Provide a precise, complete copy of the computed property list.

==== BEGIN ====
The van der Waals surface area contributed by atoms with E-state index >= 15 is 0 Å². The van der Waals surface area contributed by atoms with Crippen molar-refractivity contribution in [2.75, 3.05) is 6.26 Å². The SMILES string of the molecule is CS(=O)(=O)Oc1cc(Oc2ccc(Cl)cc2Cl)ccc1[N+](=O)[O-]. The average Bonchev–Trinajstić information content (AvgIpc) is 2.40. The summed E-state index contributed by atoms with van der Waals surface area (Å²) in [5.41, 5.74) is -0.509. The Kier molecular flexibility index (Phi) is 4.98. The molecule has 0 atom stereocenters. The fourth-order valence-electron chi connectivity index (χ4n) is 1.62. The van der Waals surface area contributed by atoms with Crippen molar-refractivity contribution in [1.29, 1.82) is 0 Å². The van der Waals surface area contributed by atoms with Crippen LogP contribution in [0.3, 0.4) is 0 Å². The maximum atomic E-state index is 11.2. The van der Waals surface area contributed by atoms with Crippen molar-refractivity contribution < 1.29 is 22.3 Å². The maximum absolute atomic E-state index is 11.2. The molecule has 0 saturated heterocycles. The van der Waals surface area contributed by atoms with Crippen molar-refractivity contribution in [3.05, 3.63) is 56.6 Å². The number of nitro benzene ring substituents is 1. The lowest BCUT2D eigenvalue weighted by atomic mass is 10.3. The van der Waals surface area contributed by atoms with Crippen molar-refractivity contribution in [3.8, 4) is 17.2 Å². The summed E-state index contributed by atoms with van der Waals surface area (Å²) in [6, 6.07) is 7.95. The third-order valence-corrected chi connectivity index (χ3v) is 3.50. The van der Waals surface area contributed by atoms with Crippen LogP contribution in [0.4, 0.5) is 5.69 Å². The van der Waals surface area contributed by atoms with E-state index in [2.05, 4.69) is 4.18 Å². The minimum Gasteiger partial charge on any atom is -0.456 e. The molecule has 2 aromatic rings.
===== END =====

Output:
The van der Waals surface area contributed by atoms with E-state index >= 15 is 0 Å². The van der Waals surface area contributed by atoms with Crippen molar-refractivity contribution in [2.75, 3.05) is 6.26 Å². The SMILES string of the molecule is CS(=O)(=O)Oc1cc(Oc2ccc(Cl)cc2Cl)ccc1[N+](=O)[O-]. The average Bonchev–Trinajstić information content (AvgIpc) is 2.40. The summed E-state index contributed by atoms with van der Waals surface area (Å²) in [5.41, 5.74) is -0.509. The Kier molecular flexibility index (Phi) is 4.98. The molecule has 0 atom stereocenters. The fourth-order valence-electron chi connectivity index (χ4n) is 1.62. The van der Waals surface area contributed by atoms with Crippen molar-refractivity contribution in [1.29, 1.82) is 0 Å². The van der Waals surface area contributed by atoms with Crippen LogP contribution in [0.3, 0.4) is 0 Å². The maximum atomic E-state index is 11.2. The van der Waals surface area contributed by atoms with Crippen molar-refractivity contribution < 1.29 is 22.3 Å². The maximum absolute atomic E-state index is 11.2. The molecule has 0 saturated heterocycles. The van der Waals surface area contributed by atoms with Crippen molar-refractivity contribution in [3.05, 3.63) is 56.6 Å². The number of nitro benzene ring substituents is 1. The lowest BCUT2D eigenvalue weighted by atomic mass is 10.3. The van der Waals surface area contributed by atoms with Crippen molar-refractivity contribution in [3.8, 4) is 17.2 Å². The summed E-state index contributed by atoms with van der Waals surface area (Å²) in [6, 6.07) is 7.95. The third-order valence-corrected chi connectivity index (χ3v) is 3.50. The van der Waals surface area contributed by atoms with Crippen LogP contribution in [0.4, 0.5) is 5.69 Å². The van der Waals surface area contributed by atoms with E-state index in [2.05, 4.69) is 4.18 Å². The minimum Gasteiger partial charge on any atom is -0.456 e. The molecule has 2 aromatic rings.